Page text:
To make a list of unmissable Italian destinations is a tough task. Just sticking to official recognitions, Italy is the country with the most World Heritage Sites, with its 58 UNESCO sites. In spite of this, here are the top eight destinations, holiday season edition:
- Dolomiti: Located in northeastern Italy, the Dolomites are also known as Monti pallidi (Pale Mountains). Their rocks are, indeed, almost white: They perfectly reflect light and have a magical aura. You can practice winter sports or just enjoy the Insta-perfect, glorious scenery.
- Genova: At times overshadowed by the nearby Cinque Terre, the city is, nevertheless, a gem. Strolling around in the very center along its ancient carrugi, where no cars are allowed, feels like a ride on a time machine. And the winter adds charm to the city decadent vibe.
- Toscana: Winter is as close as you can get to a low season in Tuscany. The Tuscan hills are so harmonious that even the winter gloominess can’t spoil the magic. You still won’t be alone in Firenze—or Siena, or Pisa—but at least it won’t be 100°F with 90% humidity!
- Roma: There’s no such thing as a good time to visit Rome. Roma è sempre una buona idea!
- Napoli: Vedi Napoli e poi muori (Once you’ve seen Naples you can die happy), as they say, and there’s no better introduction. Plus, there’s no better place to admire the nativity scene. Local artisans craft elaborate scenes representing traditional characters but also politicians, soccer players, and pop icons, thus making their presepean amazing combination of sacred and profane.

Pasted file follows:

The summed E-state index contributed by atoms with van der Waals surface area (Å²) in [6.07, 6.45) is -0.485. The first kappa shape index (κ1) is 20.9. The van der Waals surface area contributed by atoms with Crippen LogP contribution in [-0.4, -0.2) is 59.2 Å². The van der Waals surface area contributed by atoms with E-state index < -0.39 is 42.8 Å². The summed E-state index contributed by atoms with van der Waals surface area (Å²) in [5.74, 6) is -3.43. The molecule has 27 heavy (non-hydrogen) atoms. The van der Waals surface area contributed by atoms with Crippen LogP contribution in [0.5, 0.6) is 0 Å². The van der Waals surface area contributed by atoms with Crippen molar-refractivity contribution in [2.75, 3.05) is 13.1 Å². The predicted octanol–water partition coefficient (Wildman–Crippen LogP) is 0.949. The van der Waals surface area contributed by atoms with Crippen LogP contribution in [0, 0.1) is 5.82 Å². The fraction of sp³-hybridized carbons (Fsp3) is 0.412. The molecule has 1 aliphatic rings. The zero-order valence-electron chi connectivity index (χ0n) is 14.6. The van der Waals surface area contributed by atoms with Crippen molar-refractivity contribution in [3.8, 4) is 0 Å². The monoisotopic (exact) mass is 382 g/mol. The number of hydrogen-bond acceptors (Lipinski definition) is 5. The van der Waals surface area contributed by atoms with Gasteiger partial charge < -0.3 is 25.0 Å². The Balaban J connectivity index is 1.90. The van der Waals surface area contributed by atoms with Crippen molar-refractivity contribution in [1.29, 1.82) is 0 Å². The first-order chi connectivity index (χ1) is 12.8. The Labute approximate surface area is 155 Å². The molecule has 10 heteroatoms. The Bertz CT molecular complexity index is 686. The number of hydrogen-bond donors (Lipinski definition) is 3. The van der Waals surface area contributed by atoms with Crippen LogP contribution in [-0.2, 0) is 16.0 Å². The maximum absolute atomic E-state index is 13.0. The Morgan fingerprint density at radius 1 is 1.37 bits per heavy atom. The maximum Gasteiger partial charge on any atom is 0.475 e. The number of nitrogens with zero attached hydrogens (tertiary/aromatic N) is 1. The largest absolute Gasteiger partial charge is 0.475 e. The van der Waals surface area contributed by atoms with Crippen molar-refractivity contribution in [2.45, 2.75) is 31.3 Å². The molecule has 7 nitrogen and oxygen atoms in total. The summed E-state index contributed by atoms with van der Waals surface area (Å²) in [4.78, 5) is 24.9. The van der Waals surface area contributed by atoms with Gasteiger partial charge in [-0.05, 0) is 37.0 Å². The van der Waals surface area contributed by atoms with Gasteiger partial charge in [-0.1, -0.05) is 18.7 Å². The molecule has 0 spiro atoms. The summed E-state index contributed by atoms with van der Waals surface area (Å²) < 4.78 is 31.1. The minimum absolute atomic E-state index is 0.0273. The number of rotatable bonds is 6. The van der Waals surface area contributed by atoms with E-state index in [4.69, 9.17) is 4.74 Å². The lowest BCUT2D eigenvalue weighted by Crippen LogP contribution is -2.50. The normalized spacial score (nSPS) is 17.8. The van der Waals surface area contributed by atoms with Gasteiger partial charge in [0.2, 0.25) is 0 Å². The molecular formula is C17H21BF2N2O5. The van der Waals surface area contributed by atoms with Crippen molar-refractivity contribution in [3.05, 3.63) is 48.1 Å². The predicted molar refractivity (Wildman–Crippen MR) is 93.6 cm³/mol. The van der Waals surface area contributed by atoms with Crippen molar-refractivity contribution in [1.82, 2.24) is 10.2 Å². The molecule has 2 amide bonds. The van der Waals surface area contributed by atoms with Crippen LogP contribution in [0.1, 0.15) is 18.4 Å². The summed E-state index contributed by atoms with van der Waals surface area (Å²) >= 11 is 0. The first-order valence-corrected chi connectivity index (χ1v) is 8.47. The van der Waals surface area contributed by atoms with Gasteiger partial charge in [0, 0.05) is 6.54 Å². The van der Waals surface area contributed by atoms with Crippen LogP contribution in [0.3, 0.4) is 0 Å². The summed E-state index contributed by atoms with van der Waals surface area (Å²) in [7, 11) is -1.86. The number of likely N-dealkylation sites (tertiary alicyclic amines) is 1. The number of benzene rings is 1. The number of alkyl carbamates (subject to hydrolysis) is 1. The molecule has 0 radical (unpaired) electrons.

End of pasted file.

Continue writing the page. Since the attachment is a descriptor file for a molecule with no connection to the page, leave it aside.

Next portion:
- Sicilia: Travel in winter without traveling in winter. Sicily has an incredible temperate weather, and you can even dip in its wonderful waters. Or you can enjoy art, food, and the legendary hospitality of the locals.
- Puglia: A major tourist destination, and for good reasons. In addition to food, the sea, art, and natural landscapes—all common traits in the Belpaese— the region has some unique features, such as i trulli, traditional dry-stone houses with conical roofs and an amazing coastal line. In Santa Maria di Leuca you can see Mar Adriatico and Mar Ionico literally hugging each other (seriously, you can spot the line where the two seas meet!).
- Molise: The region has only recently started to attract tourists. Molise is tiny and quiet, with no big cities, but it still offers lovely landscapes, picturesque towns, and a breathtaking archipelago, the Tremiti. Il Molise non esiste! (Molise does not exist!) has become a common joke, even among locals. So, go and pay a visit before the secret is disclosed!
By Claudia Quesito